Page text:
There must be a multitude of questions that surge forth upon reading the title of this piece. Steam Deck alternatives? There are alternatives? Why would anyone want or need an alternative to the Steam Deck? Especially given that it seems Valve has just recently managed to overcome the supply chain issues that plagued it from the start.
Well, in most cases it comes down to availability and eagerness. For some, the Steam Deck is not yet available for preorder, let alone purchase. Even if you do place an order today you’re still looking at a prolonged wait. That is where these devices surge to the forefront.
Here’s a brief synopsis of what each device is capable of and why someone might want to purchase or avoid one.
Aya Neo Air
The Aya Neo Air boasts a gorgeous AMOLED display with an astounding range of colors. It also has hall-effect analog sticks(improved sensitivity with no drift woes) and impressive performance. However, early reviews of this device have lambasted Aya for its poor battery life. The price is also downright obscene when compared to that of the Steam Deck, which also just so happens to outperform the Air. The Air is cheaper than its big brother the Aya Neo Next which just so happens to be next on this list.
Aya Neo Next
The Aya Neo Next also has a beautiful display, it’s not quite as pretty as the AMOLED on the Air. It does however incorporate the same technology for its analog sticks. It should out-class the Steam Deck in performance(in theory). However, the Steam Deck has an amazing community and Valve’s ever-dedicated team who are hard at work making optimizations wherever possible. It makes the Next a hard sell unless you’re swimming in money. Read more about this device here.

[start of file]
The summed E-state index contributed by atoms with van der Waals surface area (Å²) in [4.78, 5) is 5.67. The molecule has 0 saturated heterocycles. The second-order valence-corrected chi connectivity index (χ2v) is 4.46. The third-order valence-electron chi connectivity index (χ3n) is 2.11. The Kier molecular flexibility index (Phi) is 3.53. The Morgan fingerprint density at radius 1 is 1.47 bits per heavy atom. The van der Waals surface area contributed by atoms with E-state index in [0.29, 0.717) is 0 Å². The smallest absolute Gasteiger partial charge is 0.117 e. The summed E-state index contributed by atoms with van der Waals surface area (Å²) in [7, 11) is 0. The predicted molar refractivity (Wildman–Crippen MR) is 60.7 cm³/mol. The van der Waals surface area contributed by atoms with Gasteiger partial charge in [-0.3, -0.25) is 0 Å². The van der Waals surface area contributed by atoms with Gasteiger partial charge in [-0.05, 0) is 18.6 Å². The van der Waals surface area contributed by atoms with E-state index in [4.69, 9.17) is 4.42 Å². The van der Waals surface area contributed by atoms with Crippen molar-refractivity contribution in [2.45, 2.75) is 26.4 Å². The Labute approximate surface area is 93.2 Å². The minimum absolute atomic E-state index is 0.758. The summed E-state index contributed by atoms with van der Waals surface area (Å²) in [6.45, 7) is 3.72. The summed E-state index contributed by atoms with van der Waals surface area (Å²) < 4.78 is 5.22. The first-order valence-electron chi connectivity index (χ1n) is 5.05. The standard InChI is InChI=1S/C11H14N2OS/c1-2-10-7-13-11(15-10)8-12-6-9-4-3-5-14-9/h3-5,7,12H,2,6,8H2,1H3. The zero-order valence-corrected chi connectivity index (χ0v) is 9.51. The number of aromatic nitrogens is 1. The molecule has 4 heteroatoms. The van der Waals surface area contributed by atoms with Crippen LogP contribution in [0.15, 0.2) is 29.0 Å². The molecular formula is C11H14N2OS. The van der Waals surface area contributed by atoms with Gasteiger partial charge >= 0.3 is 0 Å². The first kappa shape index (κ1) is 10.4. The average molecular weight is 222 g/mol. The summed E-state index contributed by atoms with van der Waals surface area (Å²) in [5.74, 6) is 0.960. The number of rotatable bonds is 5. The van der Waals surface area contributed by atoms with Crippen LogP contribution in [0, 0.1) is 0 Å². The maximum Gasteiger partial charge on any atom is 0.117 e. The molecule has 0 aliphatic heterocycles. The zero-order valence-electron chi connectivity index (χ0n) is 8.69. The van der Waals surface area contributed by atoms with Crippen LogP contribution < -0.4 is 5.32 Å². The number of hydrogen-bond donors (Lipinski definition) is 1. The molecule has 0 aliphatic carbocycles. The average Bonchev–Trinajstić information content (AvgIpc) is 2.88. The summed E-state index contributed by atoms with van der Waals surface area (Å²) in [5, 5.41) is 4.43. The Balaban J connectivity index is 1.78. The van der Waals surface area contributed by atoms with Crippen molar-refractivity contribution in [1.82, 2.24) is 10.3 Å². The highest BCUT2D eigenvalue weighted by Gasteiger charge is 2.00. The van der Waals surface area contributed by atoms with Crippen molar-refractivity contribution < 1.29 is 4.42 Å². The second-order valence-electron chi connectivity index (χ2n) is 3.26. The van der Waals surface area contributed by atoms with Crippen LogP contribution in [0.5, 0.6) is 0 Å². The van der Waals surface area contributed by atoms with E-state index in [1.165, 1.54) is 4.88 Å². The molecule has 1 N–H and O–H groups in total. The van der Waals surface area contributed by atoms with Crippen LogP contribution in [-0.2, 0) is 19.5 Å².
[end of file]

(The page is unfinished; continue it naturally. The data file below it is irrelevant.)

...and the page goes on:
Unless you’re into retro handheld emulators, you’ve likely never heard of Anbernic. This is their first Windows-based handheld. While it won’t trade blows with the Steam Deck, it is the first globally available handheld and it comes with an integrated version of SteamOS! This means that you can play low-end Steam games (if they aren’t too graphically intensive). You can buy it now and it’s essentially the same price as the base model steam deck. It’s an emulation powerhouse though.
Logitech G Cloud Gaming Handheld
The Logitech G Cloud Gaming handheld is a new device that’s rather expensive for what it does. It’s centered around streaming which is heavily dependent on a stable internet connection. This device is essentially an Android phone with included controls. If you don’t have a fast stable internet connection then this probably isn’t the device for you. If you’d like more info you can find it here.
Ayn Odin Pro
The Ayn Odin Pro is one of the cheapest devices capable of running Windows (with some tinkering). This device is “available” for purchase now, however it’s renowned for its slow shipping times. The Odin is another Android-based gaming handheld immensely competent at emulation, with upper limits extending as far as GameCube and PS2. It is also capable of streaming and is reported to have excellent controls. However, it’s important that you don’t overlook the delivery issues because if you go this route you’re probably in for a wait that rivals that of the Steam Deck.
So there you have it, the highlight reel of Steam Deck alternatives that seek to capitalize on the recent craze of hyper-powerful gaming handhelds. Not all of these devices are as competent as the Steam Deck, however, with no global release in sight, it’s no surprise folks are willing to pay a premium to join the hordes of lucky gamers touting their Steam Decks. It’s my turn next Valve!